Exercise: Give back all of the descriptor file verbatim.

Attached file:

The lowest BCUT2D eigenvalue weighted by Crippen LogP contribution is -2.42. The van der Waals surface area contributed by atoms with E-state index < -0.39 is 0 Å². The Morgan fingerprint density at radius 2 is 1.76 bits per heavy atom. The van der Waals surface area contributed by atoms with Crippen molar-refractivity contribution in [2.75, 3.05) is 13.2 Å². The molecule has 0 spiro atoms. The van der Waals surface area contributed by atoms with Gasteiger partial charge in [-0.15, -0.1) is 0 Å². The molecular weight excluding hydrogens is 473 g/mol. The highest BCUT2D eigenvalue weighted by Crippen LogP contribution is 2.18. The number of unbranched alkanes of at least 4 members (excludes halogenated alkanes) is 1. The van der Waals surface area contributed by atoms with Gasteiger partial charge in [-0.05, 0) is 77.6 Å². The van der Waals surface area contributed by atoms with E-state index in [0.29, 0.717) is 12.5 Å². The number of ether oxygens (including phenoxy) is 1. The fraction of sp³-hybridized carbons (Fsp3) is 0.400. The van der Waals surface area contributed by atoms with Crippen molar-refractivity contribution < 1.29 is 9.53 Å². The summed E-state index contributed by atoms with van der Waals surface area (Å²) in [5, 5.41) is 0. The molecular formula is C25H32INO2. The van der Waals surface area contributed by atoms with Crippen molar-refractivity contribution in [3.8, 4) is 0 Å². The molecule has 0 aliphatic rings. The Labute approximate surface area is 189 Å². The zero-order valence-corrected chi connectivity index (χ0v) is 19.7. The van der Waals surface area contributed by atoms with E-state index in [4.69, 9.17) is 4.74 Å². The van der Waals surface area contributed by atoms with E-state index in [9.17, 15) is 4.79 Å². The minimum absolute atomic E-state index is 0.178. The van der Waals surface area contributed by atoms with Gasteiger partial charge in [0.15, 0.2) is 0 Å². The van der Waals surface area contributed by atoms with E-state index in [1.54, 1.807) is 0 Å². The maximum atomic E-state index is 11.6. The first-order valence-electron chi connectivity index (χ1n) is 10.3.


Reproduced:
The lowest BCUT2D eigenvalue weighted by Crippen LogP contribution is -2.42. The van der Waals surface area contributed by atoms with E-state index < -0.39 is 0 Å². The Morgan fingerprint density at radius 2 is 1.76 bits per heavy atom. The van der Waals surface area contributed by atoms with Crippen molar-refractivity contribution in [2.75, 3.05) is 13.2 Å². The molecule has 0 spiro atoms. The van der Waals surface area contributed by atoms with Gasteiger partial charge in [-0.15, -0.1) is 0 Å². The molecular weight excluding hydrogens is 473 g/mol. The highest BCUT2D eigenvalue weighted by Crippen LogP contribution is 2.18. The number of unbranched alkanes of at least 4 members (excludes halogenated alkanes) is 1. The van der Waals surface area contributed by atoms with Gasteiger partial charge in [-0.05, 0) is 77.6 Å². The van der Waals surface area contributed by atoms with E-state index in [0.29, 0.717) is 12.5 Å². The number of ether oxygens (including phenoxy) is 1. The fraction of sp³-hybridized carbons (Fsp3) is 0.400. The van der Waals surface area contributed by atoms with Crippen molar-refractivity contribution < 1.29 is 9.53 Å². The summed E-state index contributed by atoms with van der Waals surface area (Å²) in [5, 5.41) is 0. The molecular formula is C25H32INO2. The van der Waals surface area contributed by atoms with Crippen molar-refractivity contribution in [3.8, 4) is 0 Å². The molecule has 0 aliphatic rings. The Labute approximate surface area is 189 Å². The zero-order valence-corrected chi connectivity index (χ0v) is 19.7. The van der Waals surface area contributed by atoms with E-state index in [4.69, 9.17) is 4.74 Å². The van der Waals surface area contributed by atoms with E-state index in [9.17, 15) is 4.79 Å². The minimum absolute atomic E-state index is 0.178. The van der Waals surface area contributed by atoms with Gasteiger partial charge in [0.15, 0.2) is 0 Å². The van der Waals surface area contributed by atoms with E-state index in [1.54, 1.807) is 0 Å². The maximum atomic E-state index is 11.6. The first-order valence-electron chi connectivity index (χ1n) is 10.3.